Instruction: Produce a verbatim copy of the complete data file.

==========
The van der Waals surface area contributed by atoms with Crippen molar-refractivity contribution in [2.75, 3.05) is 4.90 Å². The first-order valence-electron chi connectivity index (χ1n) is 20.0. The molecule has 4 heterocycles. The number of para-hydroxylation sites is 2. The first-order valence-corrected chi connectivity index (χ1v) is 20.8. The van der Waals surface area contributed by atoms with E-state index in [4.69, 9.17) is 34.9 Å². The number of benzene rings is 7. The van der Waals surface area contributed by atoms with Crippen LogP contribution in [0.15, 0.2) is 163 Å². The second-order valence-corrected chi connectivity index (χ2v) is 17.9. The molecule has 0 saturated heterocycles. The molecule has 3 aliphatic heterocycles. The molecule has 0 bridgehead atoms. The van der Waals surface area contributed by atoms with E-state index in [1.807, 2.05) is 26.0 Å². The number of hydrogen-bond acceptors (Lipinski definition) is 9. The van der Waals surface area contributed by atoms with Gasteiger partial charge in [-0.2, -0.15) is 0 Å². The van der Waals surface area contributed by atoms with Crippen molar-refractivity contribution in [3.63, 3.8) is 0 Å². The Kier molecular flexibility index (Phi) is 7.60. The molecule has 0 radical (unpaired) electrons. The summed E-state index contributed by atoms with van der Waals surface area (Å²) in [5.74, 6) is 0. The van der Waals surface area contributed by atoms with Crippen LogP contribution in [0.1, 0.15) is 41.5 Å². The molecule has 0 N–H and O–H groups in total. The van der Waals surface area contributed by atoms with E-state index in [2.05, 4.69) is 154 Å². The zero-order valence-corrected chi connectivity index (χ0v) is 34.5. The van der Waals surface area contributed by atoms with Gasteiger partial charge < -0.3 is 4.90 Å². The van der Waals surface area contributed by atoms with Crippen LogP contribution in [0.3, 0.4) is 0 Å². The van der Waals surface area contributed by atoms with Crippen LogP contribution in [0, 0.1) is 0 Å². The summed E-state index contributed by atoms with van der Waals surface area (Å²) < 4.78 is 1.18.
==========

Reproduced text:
The van der Waals surface area contributed by atoms with Crippen molar-refractivity contribution in [2.75, 3.05) is 4.90 Å². The first-order valence-electron chi connectivity index (χ1n) is 20.0. The molecule has 4 heterocycles. The number of para-hydroxylation sites is 2. The first-order valence-corrected chi connectivity index (χ1v) is 20.8. The van der Waals surface area contributed by atoms with E-state index in [4.69, 9.17) is 34.9 Å². The number of benzene rings is 7. The van der Waals surface area contributed by atoms with Crippen LogP contribution in [0.15, 0.2) is 163 Å². The second-order valence-corrected chi connectivity index (χ2v) is 17.9. The molecule has 0 saturated heterocycles. The molecule has 3 aliphatic heterocycles. The molecule has 0 bridgehead atoms. The van der Waals surface area contributed by atoms with E-state index in [1.807, 2.05) is 26.0 Å². The number of hydrogen-bond acceptors (Lipinski definition) is 9. The van der Waals surface area contributed by atoms with Gasteiger partial charge in [-0.2, -0.15) is 0 Å². The van der Waals surface area contributed by atoms with Crippen molar-refractivity contribution in [3.63, 3.8) is 0 Å². The Kier molecular flexibility index (Phi) is 7.60. The molecule has 0 radical (unpaired) electrons. The summed E-state index contributed by atoms with van der Waals surface area (Å²) in [5.74, 6) is 0. The van der Waals surface area contributed by atoms with Crippen LogP contribution in [0.1, 0.15) is 41.5 Å². The molecule has 0 N–H and O–H groups in total. The van der Waals surface area contributed by atoms with E-state index in [2.05, 4.69) is 154 Å². The zero-order valence-corrected chi connectivity index (χ0v) is 34.5. The van der Waals surface area contributed by atoms with Gasteiger partial charge < -0.3 is 4.90 Å². The van der Waals surface area contributed by atoms with Crippen LogP contribution in [0.3, 0.4) is 0 Å². The van der Waals surface area contributed by atoms with Crippen LogP contribution in [0, 0.1) is 0 Å². The summed E-state index contributed by atoms with van der Waals surface area (Å²) < 4.78 is 1.18.